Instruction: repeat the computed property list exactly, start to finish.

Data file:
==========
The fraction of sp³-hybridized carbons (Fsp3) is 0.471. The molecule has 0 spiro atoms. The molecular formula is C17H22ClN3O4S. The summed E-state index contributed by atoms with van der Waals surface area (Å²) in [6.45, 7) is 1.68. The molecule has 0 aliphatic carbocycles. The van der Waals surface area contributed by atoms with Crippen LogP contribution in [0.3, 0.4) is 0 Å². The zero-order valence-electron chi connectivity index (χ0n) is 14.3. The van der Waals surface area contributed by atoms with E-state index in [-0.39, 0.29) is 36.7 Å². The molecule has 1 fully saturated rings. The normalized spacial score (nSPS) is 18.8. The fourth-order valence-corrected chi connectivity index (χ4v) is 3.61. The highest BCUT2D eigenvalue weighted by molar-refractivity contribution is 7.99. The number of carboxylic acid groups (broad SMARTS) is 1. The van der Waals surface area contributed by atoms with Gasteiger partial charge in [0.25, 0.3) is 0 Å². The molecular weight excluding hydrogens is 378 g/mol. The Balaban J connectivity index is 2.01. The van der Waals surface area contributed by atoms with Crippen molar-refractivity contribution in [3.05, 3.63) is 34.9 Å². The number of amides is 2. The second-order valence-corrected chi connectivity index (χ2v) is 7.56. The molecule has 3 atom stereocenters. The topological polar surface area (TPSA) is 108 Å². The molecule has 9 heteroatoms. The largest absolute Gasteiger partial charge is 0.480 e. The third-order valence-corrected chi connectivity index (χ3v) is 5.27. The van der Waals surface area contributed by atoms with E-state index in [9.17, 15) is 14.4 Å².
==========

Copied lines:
The fraction of sp³-hybridized carbons (Fsp3) is 0.471. The molecule has 0 spiro atoms. The molecular formula is C17H22ClN3O4S. The summed E-state index contributed by atoms with van der Waals surface area (Å²) in [6.45, 7) is 1.68. The molecule has 0 aliphatic carbocycles. The van der Waals surface area contributed by atoms with Crippen LogP contribution in [0.3, 0.4) is 0 Å². The zero-order valence-electron chi connectivity index (χ0n) is 14.3. The van der Waals surface area contributed by atoms with E-state index in [-0.39, 0.29) is 36.7 Å². The molecule has 1 fully saturated rings. The normalized spacial score (nSPS) is 18.8. The fourth-order valence-corrected chi connectivity index (χ4v) is 3.61. The highest BCUT2D eigenvalue weighted by molar-refractivity contribution is 7.99. The number of carboxylic acid groups (broad SMARTS) is 1. The van der Waals surface area contributed by atoms with Gasteiger partial charge in [0.25, 0.3) is 0 Å². The molecular weight excluding hydrogens is 378 g/mol. The Balaban J connectivity index is 2.01. The van der Waals surface area contributed by atoms with Crippen molar-refractivity contribution in [3.05, 3.63) is 34.9 Å². The number of amides is 2. The second-order valence-corrected chi connectivity index (χ2v) is 7.56. The molecule has 3 atom stereocenters. The topological polar surface area (TPSA) is 108 Å². The molecule has 9 heteroatoms. The largest absolute Gasteiger partial charge is 0.480 e. The third-order valence-corrected chi connectivity index (χ3v) is 5.27. The van der Waals surface area contributed by atoms with E-state index in [9.17, 15) is 14.4 Å².